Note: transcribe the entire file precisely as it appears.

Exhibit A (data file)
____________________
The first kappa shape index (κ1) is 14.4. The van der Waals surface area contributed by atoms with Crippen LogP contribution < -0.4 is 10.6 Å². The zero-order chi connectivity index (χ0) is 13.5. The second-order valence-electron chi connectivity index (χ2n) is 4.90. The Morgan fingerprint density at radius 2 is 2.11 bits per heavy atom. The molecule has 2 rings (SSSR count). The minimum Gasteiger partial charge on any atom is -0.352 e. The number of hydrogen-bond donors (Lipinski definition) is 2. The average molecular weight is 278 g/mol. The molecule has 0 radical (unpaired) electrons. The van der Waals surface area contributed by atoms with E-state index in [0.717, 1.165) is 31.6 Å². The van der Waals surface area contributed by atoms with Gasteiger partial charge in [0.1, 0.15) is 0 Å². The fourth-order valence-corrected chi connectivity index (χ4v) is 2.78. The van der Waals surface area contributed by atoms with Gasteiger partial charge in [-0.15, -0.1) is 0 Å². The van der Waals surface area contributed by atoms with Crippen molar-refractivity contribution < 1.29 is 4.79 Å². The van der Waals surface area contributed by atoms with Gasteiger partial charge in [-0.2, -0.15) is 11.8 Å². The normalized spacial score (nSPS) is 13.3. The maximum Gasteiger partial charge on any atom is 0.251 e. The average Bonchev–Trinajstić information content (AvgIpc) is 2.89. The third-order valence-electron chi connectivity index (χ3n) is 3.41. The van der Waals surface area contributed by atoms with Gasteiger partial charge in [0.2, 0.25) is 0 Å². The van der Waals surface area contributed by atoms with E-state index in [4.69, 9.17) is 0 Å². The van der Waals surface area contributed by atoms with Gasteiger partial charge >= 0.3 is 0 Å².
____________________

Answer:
The first kappa shape index (κ1) is 14.4. The van der Waals surface area contributed by atoms with Crippen LogP contribution < -0.4 is 10.6 Å². The zero-order chi connectivity index (χ0) is 13.5. The second-order valence-electron chi connectivity index (χ2n) is 4.90. The Morgan fingerprint density at radius 2 is 2.11 bits per heavy atom. The molecule has 2 rings (SSSR count). The minimum Gasteiger partial charge on any atom is -0.352 e. The number of hydrogen-bond donors (Lipinski definition) is 2. The average molecular weight is 278 g/mol. The molecule has 0 radical (unpaired) electrons. The van der Waals surface area contributed by atoms with E-state index in [0.717, 1.165) is 31.6 Å². The van der Waals surface area contributed by atoms with Gasteiger partial charge in [0.1, 0.15) is 0 Å². The fourth-order valence-corrected chi connectivity index (χ4v) is 2.78. The van der Waals surface area contributed by atoms with Gasteiger partial charge in [-0.15, -0.1) is 0 Å². The van der Waals surface area contributed by atoms with Crippen molar-refractivity contribution < 1.29 is 4.79 Å². The van der Waals surface area contributed by atoms with Gasteiger partial charge in [-0.2, -0.15) is 11.8 Å². The normalized spacial score (nSPS) is 13.3. The maximum Gasteiger partial charge on any atom is 0.251 e. The average Bonchev–Trinajstić information content (AvgIpc) is 2.89. The third-order valence-electron chi connectivity index (χ3n) is 3.41. The van der Waals surface area contributed by atoms with Gasteiger partial charge in [0.2, 0.25) is 0 Å². The van der Waals surface area contributed by atoms with E-state index in [4.69, 9.17) is 0 Å². The van der Waals surface area contributed by atoms with Gasteiger partial charge >= 0.3 is 0 Å².